Skip
Home > Featured News > 2008 > April > President Murano, Consul General Qiao Officiate Opening of The Confucius Institute at Texas A&M Univ

President Murano, Consul General Qiao Officiate Opening of The Confucius Institute at Texas A&M Univ


- Released on Apr 28, 2008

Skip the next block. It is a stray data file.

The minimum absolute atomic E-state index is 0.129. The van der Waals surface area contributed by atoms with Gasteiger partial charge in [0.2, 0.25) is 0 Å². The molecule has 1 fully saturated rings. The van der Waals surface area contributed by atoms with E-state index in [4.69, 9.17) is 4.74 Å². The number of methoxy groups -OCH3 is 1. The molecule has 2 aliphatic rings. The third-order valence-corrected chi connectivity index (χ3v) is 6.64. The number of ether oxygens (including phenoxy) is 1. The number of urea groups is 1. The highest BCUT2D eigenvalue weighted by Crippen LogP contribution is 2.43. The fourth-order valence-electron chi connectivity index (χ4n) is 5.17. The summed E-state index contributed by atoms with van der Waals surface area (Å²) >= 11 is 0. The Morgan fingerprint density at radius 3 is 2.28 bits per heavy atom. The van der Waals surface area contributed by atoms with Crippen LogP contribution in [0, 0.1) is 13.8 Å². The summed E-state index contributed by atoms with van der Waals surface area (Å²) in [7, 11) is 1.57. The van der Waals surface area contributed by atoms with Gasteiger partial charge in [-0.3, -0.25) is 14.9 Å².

Over 200 guests from state agencies, school districts and the local and campus communities celebrated the launch of the Confucius Institute at Texas A&M University (the Institute) on Monday (April 28) at a ceremony officiated by Texas A&M President Elsa Murano and Consul General Hong Qiao from the Consulate General of the People’s Republic of China in Houston, both of whom are the first woman in their respective positions. The ceremony closed with James Chen, Regional Director - Asia/Pacific of Economic Development & Tourism at the Office of the Governor, delivering a proclamation from Governor Rick Perry to congratulate the opening of the Institute. The Confucius Institute at Texas A&M is a partnership between the university, the Ministry of Education in China and the Ocean University of China. Since its inception in September 2007, the Institute has worked on a number of initiatives to enhance Chinese language and culture education in both Texas A&M and the State of Texas, including the participation of the George Bush China-U.S. Relations Conference in Washington D.C. in October 2007, the first Brazos Valley Worldfest and the “China Today” teachers workshop for K-12 teachers in Texas in November 2007. Globalization of the A&M campus-at-large is a key emphasis of Vision 2020, Texas A&M’s roadmap for becoming a top-10 public university by the year 2020. As part of this effort, President Murano has expressed a desire to increase the participation of Texas A&M students in international educational experiences. “We are indeed living in a global society today. As China is taking an increasingly influential role in world politics and economics, it is crucial for us to prepare our students for interaction in the fields of politics, culture, economics, business, and education,” said President Murano. “Through the Confucius Institute and our strengthened partnership with the Ocean University of China, we have opened up a new door for student and faculty exchange opportunities.” picture This summer, nine students from A&M will be participating in a faculty-led study abroad trip to China. They will spend 10 weeks in Qingdao to study Chinese language and international communication, take excursions to Qufu, the birthplace of Confucius, Beijing, Xi’an and Hong Kong, and work in various international companies as interns. Another key function of the Institute is to promote Chinese language learning both at the university and in communities across Texas. Dr. Randy Kluver, Director of the Institute for Pacific Asia in International Programs Office, is serving as the Founding Director of Texas A&M’s Confucius Institute. “Learning Chinese as a second language has been a global trend in the last few years,” Kluver said. “In U.S. schools, the number of students learning Mandarin jumped from an estimated 5,000 to 50,000, a tenfold increase, between 2000 and 2005. The Ministry of Education in China predicts that there will be 100 million individuals around the world studying Mandarin as a second language by 2010.” picture Named after the famous Chinese philosopher and educator, the Confucius Institute is a program funded by the Ministry of Education of China to promote understanding of Chinese language and culture. The first Confucius Institute was established in November 2004 in Seoul, Korea. “I’m pleased to say that in less than four years, we’ve witnessed tremendous growth. There are currently 226 Confucius Institutes in 66 countries in the world,” said Consul General Qiao. “The Ministry of Education in China and the Consulate are committed to helping Confucius Institute at Texas A&M University to promote Chinese language and culture, and, ultimately, U.S.-China relations.” Within Texas A&M’s Confucius Institute, a number of academic and administrative units have joined together to collaborate. The College of Liberal Arts, the College of Education and Human Development, the Institute for Pacific Asia, and the Office of International Outreach worked together to develop the proposal, and representatives from each of the colleges and the International Programs Office traveled to Beijing in January to present the proposal to the Ministry of Education. Along with academic activities, the Confucius Institute at TAMU plans to sponsor and organize cultural and outreach events on campus. The agreement with the Ministry of Education provides support for additional Chinese language instruction, instructional materials such as Chinese language books and DVDs, and access to a network of institutions worldwide committed to preparing their students for engagement with China in the future. One key factor the Confucius Institute will explore is how to involve teachers, K-12 students and communities in understanding the Chinese culture. The ceremony was also featured in The Eagle.Click to read the article. More information regarding the Institute is available at http://confucius.tamu.edu